Julie England is a Calgary choreographer and teacher specializing in modern dance currently residing in Calgary, Alberta. Given Calgary’s small dance community and the amount of new and innovative show’s that are constantly popping up around the city, ironically this is where I ran into Julie at a recent dance performance in October. We spoke briefly and promised to meet up in the future to talk more about a few ideas she had in mind. Now I have known Julie for quite some time and our history goes back to when I was 14 years old while attending her dance class. What I remember of Julie at a young age were her ideas and the ability to constantly think outside of the box leaving her students always asking “You can’t be serious”?, but when it came down to it she always made what seemed like an impossible crazy idea into something challenging, fun, and original. When I got the phone call from Julie to meet up, I was excited to see what she had in mind and knowing Julie, the first question was how can we make this happen. We sat over coffee and we spoke about her plans and goals as a choreographer talking more about photographing some of her more recent work with a group of young dancers that she had choreographed for. After listening to her ideas, we came up with using a natural environment for the backdrop oppose to anything based on a stage environment as the concept was not about the performance. This was about an idea that Julie wanted to show in order to start promoting herself as a choreographer where she could stand out among other professionals in the industry. What better way to do that than to use incredible dancers, a cool location, and a ex-dancer and student to photograph it. You can see more of Julie here: http://julieenglanddance.com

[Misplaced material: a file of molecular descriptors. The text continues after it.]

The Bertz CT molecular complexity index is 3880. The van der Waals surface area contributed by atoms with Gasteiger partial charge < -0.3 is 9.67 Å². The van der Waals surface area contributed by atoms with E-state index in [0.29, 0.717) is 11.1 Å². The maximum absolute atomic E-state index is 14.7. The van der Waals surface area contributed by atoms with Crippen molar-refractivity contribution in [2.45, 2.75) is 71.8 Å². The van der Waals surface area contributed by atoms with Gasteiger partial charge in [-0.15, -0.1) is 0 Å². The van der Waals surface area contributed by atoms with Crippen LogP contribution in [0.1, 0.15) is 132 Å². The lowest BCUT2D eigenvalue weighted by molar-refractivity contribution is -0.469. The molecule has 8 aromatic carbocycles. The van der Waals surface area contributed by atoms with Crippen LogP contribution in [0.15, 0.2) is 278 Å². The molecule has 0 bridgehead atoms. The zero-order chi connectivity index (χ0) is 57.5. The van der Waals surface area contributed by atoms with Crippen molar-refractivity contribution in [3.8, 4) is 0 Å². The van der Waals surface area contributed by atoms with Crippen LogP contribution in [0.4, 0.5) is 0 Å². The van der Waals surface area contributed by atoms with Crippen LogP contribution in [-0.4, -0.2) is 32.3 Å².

Once we had finalized concept and ideas, I stared scouting and found a great location in Calgary’s Fish Creek park. The day consisted of about 50 pounds of gear, five dancers, one assistant, bush-whacking through ridiculously tall grass, dancers being bitten by ants and mosquitos all day, and of course the ever changing sunlight. The group shot is actually a combination of six different photographs with each of the dancers being lit individually, followed by an exposure for the back ground, and then all composited later in post production. Each of the single dancer images were all done in camera with touchups in post afterwards.
I hope you enjoy it.